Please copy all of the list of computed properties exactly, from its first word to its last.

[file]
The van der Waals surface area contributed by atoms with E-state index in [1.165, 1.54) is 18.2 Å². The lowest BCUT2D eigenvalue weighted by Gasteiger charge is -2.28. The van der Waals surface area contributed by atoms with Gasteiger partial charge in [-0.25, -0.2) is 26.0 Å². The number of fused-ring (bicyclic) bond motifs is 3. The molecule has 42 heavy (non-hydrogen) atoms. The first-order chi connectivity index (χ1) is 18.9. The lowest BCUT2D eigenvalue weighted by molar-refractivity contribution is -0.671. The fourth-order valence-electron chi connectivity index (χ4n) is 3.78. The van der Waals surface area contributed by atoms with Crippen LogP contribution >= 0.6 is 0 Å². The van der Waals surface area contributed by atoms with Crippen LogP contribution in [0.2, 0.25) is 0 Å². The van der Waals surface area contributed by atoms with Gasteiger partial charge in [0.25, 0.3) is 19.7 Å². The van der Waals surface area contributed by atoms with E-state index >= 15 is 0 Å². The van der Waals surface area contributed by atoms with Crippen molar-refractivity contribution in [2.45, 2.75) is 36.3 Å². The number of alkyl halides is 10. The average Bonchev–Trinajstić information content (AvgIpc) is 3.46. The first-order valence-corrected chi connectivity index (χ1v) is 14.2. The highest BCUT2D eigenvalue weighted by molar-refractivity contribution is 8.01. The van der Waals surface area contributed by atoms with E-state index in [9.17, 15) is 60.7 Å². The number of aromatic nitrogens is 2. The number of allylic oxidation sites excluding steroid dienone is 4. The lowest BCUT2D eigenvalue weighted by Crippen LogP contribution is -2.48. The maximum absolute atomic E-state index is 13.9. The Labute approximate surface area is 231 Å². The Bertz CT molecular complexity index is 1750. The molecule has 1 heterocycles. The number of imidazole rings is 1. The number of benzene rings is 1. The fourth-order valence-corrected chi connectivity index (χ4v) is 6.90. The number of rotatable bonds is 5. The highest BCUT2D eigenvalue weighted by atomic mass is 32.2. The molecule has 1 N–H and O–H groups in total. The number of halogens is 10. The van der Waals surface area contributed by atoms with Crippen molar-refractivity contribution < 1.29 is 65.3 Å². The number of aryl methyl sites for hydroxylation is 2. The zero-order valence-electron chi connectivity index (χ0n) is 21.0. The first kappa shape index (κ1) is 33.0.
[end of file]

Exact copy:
The van der Waals surface area contributed by atoms with E-state index in [1.165, 1.54) is 18.2 Å². The lowest BCUT2D eigenvalue weighted by Gasteiger charge is -2.28. The van der Waals surface area contributed by atoms with Gasteiger partial charge in [-0.25, -0.2) is 26.0 Å². The number of fused-ring (bicyclic) bond motifs is 3. The molecule has 42 heavy (non-hydrogen) atoms. The first-order chi connectivity index (χ1) is 18.9. The lowest BCUT2D eigenvalue weighted by molar-refractivity contribution is -0.671. The fourth-order valence-electron chi connectivity index (χ4n) is 3.78. The van der Waals surface area contributed by atoms with Crippen LogP contribution >= 0.6 is 0 Å². The van der Waals surface area contributed by atoms with Crippen LogP contribution in [0.2, 0.25) is 0 Å². The van der Waals surface area contributed by atoms with Gasteiger partial charge in [0.25, 0.3) is 19.7 Å². The van der Waals surface area contributed by atoms with E-state index >= 15 is 0 Å². The van der Waals surface area contributed by atoms with Crippen molar-refractivity contribution in [2.45, 2.75) is 36.3 Å². The number of alkyl halides is 10. The average Bonchev–Trinajstić information content (AvgIpc) is 3.46. The first-order valence-corrected chi connectivity index (χ1v) is 14.2. The highest BCUT2D eigenvalue weighted by molar-refractivity contribution is 8.01. The van der Waals surface area contributed by atoms with E-state index in [9.17, 15) is 60.7 Å². The number of aromatic nitrogens is 2. The number of allylic oxidation sites excluding steroid dienone is 4. The lowest BCUT2D eigenvalue weighted by Crippen LogP contribution is -2.48. The maximum absolute atomic E-state index is 13.9. The Labute approximate surface area is 231 Å². The Bertz CT molecular complexity index is 1750. The molecule has 1 heterocycles. The number of imidazole rings is 1. The number of benzene rings is 1. The fourth-order valence-corrected chi connectivity index (χ4v) is 6.90. The number of rotatable bonds is 5. The highest BCUT2D eigenvalue weighted by atomic mass is 32.2. The molecule has 1 N–H and O–H groups in total. The number of halogens is 10. The van der Waals surface area contributed by atoms with Crippen molar-refractivity contribution < 1.29 is 65.3 Å². The number of aryl methyl sites for hydroxylation is 2. The zero-order valence-electron chi connectivity index (χ0n) is 21.0. The first kappa shape index (κ1) is 33.0.